Top Calif. High-Speed Rail Mastermind Turns Against the Monster It Has Become

Boondoggle no longer resembles what Californians voted for


Everything in this image is subsidized. Even the clouds.

Former State Senator Quentin Kopp founded the California High-Speed Rail Authority (CHSRA) years ago, once served as its chairman, and pushed for the passage of the ballot initiative in 2008 that gave the state authority to issue about $10 billion in bonds to build it.

Now he's trying to stop it.

Kopp is serving as an expert witness in one of the lawsuits against California's rail projects, arguing that the train the state is actually attempting to build bears little resemblance to what the ballot initiative authorized. It's a truth that everybody knows, but CHSRA seems intent on trying to ignore. Dan Walters at the Sacramento Bee explains how two recent decisions by the rail agency may be in violation of the initiative voters passed:

The authority's five-member board voted unanimously to approve an agreement with the Peninsula Corridor Joint Powers Board to design a "blended" system in which local commuter trains and the bullet train would share rails on the San Francisco Peninsula.

Merging the two services is designed to placate project opponents in the high-income neighborhoods on the peninsula. But opposition remains and critics say that a blended system cannot meet the bond measure's requirement that the bullet train carry passengers between San Francisco and Los Angeles in two hours and 40 minutes.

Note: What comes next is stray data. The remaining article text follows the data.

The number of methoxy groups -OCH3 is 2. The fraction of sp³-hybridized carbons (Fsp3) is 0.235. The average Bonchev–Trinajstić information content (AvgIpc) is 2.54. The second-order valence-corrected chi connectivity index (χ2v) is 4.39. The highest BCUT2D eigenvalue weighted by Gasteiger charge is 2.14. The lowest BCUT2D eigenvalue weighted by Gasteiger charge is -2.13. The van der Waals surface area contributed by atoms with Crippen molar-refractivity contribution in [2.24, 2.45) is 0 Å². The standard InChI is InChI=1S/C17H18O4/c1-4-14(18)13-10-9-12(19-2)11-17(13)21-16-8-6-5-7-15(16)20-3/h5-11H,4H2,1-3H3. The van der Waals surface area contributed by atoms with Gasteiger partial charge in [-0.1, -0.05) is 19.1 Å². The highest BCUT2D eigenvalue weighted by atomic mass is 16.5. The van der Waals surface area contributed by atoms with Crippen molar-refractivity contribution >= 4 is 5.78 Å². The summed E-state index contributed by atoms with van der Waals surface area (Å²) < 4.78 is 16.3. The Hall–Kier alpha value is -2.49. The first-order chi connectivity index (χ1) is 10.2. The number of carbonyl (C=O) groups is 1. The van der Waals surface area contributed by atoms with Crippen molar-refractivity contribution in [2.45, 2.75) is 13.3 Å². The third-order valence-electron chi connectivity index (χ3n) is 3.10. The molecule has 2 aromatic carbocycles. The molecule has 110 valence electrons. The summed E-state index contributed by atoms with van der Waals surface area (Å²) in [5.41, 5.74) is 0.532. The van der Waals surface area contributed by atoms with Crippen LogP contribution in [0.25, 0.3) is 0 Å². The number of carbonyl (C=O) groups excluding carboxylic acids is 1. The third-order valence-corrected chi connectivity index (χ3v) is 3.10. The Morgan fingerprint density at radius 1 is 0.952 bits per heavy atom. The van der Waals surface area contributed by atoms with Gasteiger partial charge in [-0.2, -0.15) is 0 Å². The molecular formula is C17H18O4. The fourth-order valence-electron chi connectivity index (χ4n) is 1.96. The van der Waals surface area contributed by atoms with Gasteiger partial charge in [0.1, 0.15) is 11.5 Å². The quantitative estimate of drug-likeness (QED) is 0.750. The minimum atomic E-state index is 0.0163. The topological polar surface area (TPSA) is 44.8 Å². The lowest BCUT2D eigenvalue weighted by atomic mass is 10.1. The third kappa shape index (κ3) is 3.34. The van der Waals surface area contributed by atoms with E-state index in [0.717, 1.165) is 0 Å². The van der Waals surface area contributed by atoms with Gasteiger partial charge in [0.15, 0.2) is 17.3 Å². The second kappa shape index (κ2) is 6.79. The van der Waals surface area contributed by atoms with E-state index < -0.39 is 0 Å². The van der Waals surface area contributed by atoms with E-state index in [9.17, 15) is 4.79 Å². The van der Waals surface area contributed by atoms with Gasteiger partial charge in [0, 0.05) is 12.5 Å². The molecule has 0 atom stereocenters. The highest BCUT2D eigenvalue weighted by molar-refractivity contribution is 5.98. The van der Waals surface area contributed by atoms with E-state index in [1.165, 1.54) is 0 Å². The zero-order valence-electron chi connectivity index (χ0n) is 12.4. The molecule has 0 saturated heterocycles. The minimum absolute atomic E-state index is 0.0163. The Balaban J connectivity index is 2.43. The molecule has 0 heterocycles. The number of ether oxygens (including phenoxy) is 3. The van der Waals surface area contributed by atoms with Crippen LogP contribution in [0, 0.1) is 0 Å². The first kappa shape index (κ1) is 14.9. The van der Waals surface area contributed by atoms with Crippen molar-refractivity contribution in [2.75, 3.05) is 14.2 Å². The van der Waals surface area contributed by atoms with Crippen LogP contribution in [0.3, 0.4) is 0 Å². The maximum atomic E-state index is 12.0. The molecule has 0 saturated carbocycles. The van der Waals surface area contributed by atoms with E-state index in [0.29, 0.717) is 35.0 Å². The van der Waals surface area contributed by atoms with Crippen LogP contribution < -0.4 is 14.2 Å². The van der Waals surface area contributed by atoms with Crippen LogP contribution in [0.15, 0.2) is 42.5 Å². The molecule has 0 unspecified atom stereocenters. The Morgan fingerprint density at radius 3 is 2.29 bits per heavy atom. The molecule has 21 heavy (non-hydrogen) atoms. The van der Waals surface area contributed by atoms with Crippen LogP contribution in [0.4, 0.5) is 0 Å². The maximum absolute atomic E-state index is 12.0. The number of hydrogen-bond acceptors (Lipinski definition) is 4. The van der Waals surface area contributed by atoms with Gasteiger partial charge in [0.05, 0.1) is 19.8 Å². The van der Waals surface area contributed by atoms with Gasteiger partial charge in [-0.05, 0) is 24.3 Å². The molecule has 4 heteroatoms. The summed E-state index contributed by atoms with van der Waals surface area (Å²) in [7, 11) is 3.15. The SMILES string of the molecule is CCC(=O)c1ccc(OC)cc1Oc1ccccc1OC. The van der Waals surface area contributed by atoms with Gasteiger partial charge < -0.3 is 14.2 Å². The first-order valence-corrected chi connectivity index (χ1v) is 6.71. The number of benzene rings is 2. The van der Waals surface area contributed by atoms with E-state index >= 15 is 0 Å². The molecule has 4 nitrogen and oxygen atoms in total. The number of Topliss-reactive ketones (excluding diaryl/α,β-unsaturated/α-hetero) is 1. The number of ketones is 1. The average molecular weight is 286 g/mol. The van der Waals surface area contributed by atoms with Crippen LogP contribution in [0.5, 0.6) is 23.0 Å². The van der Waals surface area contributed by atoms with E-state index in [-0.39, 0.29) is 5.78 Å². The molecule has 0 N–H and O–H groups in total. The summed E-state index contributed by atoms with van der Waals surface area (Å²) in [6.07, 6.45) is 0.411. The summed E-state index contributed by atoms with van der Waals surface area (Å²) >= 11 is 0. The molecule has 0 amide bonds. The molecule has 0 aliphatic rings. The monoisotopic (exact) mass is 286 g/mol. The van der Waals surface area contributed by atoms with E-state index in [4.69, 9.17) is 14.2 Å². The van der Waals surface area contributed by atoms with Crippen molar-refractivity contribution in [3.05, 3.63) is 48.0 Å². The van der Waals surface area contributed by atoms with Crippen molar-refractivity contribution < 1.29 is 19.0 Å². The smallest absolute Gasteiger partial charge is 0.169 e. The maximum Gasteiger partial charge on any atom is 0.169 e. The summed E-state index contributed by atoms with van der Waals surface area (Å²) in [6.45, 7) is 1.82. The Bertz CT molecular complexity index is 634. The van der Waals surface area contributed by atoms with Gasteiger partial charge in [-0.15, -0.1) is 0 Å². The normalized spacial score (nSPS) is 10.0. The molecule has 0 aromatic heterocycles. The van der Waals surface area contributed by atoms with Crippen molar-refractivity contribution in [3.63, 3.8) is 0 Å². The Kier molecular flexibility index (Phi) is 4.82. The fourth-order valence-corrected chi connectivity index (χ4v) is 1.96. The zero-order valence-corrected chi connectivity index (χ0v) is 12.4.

The board also approved a request to state financial officials to issue up to $8.6 billion in bonds to provide construction money for the 130-mile San Joaquin Valley segment and future construction as needed. But that project, critics also allege, would not meet the bond measure's requirement that any construction be a "usable segment."

Kopp described to FOX LA the money being gobbled up to improve commuter rail as a "great train robbery":

These two commuter systems in the LA basin and on the San Francisco peninsula simply seized a billion dollars each. And they're using it to improve commuter systems. That's not high-speed rail.

Followers of the rail politics may recall that without the additional commuter rail money Gov. Jerry Brown dangled in front of resistant Senate Democrats, the project would likely have died last July. As it was, it squeaked through the State Senate by a single vote.

For rail opponents, it seems as though the courts are the last chance to actually stop the project from actually breaking ground. There's no sign that any more funding is going to materialize to build more than the first leg at this point, but there's also little sign that either the governor or the legislature are changing their minds about the whole thing.

A disclosure: Adrian Moore, vice president of policy for the Reason Foundation (the non-profit organization that publishes this site), is also providing expert testimony in the lawsuit, contradicting CHSRA's claims that the project complies with the intent of the voters who approved the bond.